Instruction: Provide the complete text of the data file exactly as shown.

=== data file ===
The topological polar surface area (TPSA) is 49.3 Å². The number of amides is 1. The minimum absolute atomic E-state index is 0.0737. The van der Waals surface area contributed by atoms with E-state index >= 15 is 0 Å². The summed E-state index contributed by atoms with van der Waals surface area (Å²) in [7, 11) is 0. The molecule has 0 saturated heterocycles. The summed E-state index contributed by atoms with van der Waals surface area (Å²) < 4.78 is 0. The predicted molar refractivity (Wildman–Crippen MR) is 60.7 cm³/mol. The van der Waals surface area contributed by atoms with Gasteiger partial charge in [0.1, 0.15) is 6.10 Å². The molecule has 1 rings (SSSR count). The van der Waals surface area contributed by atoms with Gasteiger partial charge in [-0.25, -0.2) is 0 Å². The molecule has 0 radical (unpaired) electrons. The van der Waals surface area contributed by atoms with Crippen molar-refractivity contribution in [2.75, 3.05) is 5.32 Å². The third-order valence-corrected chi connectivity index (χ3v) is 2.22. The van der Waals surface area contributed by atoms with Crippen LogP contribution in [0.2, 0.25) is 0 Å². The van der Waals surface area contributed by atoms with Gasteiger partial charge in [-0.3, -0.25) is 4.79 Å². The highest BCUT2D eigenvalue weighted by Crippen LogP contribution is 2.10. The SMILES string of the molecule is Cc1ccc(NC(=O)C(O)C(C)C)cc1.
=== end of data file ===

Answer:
The topological polar surface area (TPSA) is 49.3 Å². The number of amides is 1. The minimum absolute atomic E-state index is 0.0737. The van der Waals surface area contributed by atoms with E-state index >= 15 is 0 Å². The summed E-state index contributed by atoms with van der Waals surface area (Å²) in [7, 11) is 0. The molecule has 0 saturated heterocycles. The summed E-state index contributed by atoms with van der Waals surface area (Å²) < 4.78 is 0. The predicted molar refractivity (Wildman–Crippen MR) is 60.7 cm³/mol. The van der Waals surface area contributed by atoms with Gasteiger partial charge in [0.1, 0.15) is 6.10 Å². The molecule has 1 rings (SSSR count). The van der Waals surface area contributed by atoms with Gasteiger partial charge in [-0.25, -0.2) is 0 Å². The molecule has 0 radical (unpaired) electrons. The van der Waals surface area contributed by atoms with Crippen molar-refractivity contribution in [2.75, 3.05) is 5.32 Å². The third-order valence-corrected chi connectivity index (χ3v) is 2.22. The van der Waals surface area contributed by atoms with Crippen LogP contribution in [0.2, 0.25) is 0 Å². The van der Waals surface area contributed by atoms with Gasteiger partial charge in [-0.3, -0.25) is 4.79 Å². The highest BCUT2D eigenvalue weighted by Crippen LogP contribution is 2.10. The SMILES string of the molecule is Cc1ccc(NC(=O)C(O)C(C)C)cc1.